29 May

PhD Defence Paul Kornelis Bokern

Supervisors: Prof. Dr. Arno Riedl, Prof. Dr. Hans Schmeets, Prof. Dr. Peter Werner

Co-supervisor: Dr. Jona Linde

Keywords: Risk, time, and social preferences, elicitation methods, self-employed

"Measuring is Knowing? Eliciting Preferences in the General Population"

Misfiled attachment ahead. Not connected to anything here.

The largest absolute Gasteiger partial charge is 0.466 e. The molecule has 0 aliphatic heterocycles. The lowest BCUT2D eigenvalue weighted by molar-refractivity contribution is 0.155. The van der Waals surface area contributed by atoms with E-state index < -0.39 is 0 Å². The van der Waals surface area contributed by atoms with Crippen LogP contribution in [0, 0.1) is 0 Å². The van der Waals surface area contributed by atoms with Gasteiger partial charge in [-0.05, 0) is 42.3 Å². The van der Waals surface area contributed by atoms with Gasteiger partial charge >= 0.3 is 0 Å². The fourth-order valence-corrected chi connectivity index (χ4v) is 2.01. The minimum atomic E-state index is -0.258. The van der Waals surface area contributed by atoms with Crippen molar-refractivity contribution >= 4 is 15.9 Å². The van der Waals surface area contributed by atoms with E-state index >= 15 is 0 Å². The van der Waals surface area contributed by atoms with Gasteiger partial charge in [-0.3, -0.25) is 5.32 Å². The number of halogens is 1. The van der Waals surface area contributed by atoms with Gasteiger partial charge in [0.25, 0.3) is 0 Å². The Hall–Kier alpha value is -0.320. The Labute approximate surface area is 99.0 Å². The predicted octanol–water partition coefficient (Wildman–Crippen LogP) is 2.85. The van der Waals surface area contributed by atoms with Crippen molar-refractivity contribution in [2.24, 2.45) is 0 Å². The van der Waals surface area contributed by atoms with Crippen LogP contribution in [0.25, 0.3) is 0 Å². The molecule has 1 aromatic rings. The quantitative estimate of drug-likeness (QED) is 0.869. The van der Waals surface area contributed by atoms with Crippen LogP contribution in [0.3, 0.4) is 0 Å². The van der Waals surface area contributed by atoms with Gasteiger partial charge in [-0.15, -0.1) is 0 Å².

Preferences are fundamental characteristics of individuals and have been shown to be predictive of decisions in a variety of domains. For example, people's willingness to take risks (risk preferences) has been shown to affect investment and occupational decisions. The willingness to defer immediate gratification (time preferences) is related to saving and retirement decisions, and caring about others (social preferences) affects donating behaviour and attitudes toward redistribution. This thesis is about measuring preferences in a general population sample of the Netherlands. Preferences are elicited with methods that ask people to make actual decisions, usually with real (financial) incentives, from which preferences are inferred (revealed preferences), and methods that ask people to state their own perception of their preferences (stated preferences). The thesis contributes to a better understanding of (i) the validity of measures, (ii) the stability of measures after experiencing life events and during a crisis, and (iii) differences between self-employed workers and employees in their preferences.

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